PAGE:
General Surgery Services

Surgery for Breast Cancer in Macon, GA

Breast cancer surgery is performed to remove as much of the cancer as possible. Most women with breast cancer have some form of surgery to treat the breast tumor. Surgical procedures can also be performed to see if the cancer has spread to the lymph nodes under the arm or to restore the shape of the breast after a mastectomy.

Benign (Non-Cancerous) Lumps, Tumors in Breast

It can be common to find a lump in the breast and have it not be cancerous.

Is It Breast Cancer?

Many women will experience breast pain in their lives - and it's important to know the difference between different types of breast pain. Breast pain can be caused by many different sources:

  • PMS
  • Hormone Imbalance (Pregnancy, new medication, menopause)
  • Puberty
  • Infected Milk Ducts

What should I do if I have breast pain?

Breast cancer does not always cause pain, there are other symptoms. If you experience breast pain, it's important to contact your physician. You may need to have a biopsy on the tumor to determine if it's cancerous or not.


Common Types of Breast Cancer Surgery

Surgery to treat breast cancer ranges from the very complex to simpler approaches that can preserve the breast structure or provide for its reconstruction. Surgical procedures include:

Breast-conserving surgery

Surgery of this type focuses on conserving as much of the breast as possible. These surgical procedures remove only a part of the breast depending upon the tumor size, location and other factors. The procedures include:

  • Lumpectomy
    • This surgical procedure removes just the breast lump (tumor) and normal tissue surrounding it.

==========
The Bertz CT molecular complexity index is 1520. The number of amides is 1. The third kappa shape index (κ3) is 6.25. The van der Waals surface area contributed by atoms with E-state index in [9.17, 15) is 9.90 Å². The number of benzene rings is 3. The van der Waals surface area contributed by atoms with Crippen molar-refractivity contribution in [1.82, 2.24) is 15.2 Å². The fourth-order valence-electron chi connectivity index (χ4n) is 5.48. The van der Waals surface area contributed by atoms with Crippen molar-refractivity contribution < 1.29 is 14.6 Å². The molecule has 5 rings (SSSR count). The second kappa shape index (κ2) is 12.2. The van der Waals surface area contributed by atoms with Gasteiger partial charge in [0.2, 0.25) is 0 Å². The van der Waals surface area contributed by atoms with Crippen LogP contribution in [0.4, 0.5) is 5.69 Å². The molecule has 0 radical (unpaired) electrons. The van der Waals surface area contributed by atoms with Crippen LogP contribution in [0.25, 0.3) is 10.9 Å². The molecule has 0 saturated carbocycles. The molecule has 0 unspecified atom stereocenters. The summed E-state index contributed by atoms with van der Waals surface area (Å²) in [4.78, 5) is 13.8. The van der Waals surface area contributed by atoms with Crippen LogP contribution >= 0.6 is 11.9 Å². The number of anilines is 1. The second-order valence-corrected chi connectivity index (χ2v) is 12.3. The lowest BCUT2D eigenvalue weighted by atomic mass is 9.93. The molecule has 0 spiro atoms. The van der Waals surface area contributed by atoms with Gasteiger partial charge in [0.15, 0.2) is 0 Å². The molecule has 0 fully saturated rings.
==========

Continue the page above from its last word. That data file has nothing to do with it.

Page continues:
• Follow-up radiation therapy is generally administered.
  • Partial (segmental) mastectomy or quadrantectomy
    • This surgical procedure removes more breast tissue than that with a lumpectomy. It can include up to one fourth of the breast and similar to a lumpectomy, follow-up radiation and chemotherapy can be administered.


A Mastectomy is a surgical procedure performed to remove the entire breast. All of the breast tissue is removed and can include adjacent tissue. There are four types of mastectomies which include:

  • Simple mastectomy.
    • Mastectomy is a common resolution for breast cancer.
    • Removal of the entire breast.
    • Does not effect lymph nodes under the arm.
    • Does not effect muscle tissue beneath the breast.
    • Sometimes, both breasts are removed (Double Mastectomy)
  • Skin-sparing mastectomy.
    • Some women want breast reconstruction right away
    • Skin-sparing mastectomy leaves most of the skin over the breast intact
    • The procedure works as well as the simple mastectomy with less scar tissue and a more natural looking reconstructed breast.
  • Modified radical mastectomy.
    • This surgical procedure is like the simple mastectomy in which the entire breast is removed but also includes the removal of some of the lymph nodes under the arm.
  • Radical mastectomy.
    • This surgical procedure involves the removal of the entire breast, the lymph nodes under the arm and the chest wall muscles under the breast.
    • This is an uncommon procedure
    • Modified radical mastectomy is a more common procedure now.
    • However for large tumors growing into the muscles under the breast, it may still be done.

Lymph nodes surgery

  • Axillary lymph node dissection.
    • Usually performed at the same time as a mastectomy or lumpectomy, this procedure is used to find out if breast cancer has spread to lymph nodes under the arm. In most cases, less than 20 lymph nodes are removed. If cancer cells are found, there is a higher chance that cancer cells have also spread through the bloodstream to other parts of the body.
  • Sentinel lymph node biopsy.
    • A sentinel lymph node biopsy helps to determine if cancer has spread to the lymph nodes under the arm without removing all of them. This procedure involves injecting a radioactive substance near the tumor which is then carried by the lymph system to the first nodes called the sentinel lymph nodes. If these nodes contain cancer, more lymph nodes may be removed. If they are free of cancer, further lymph node surgery is not usually needed.


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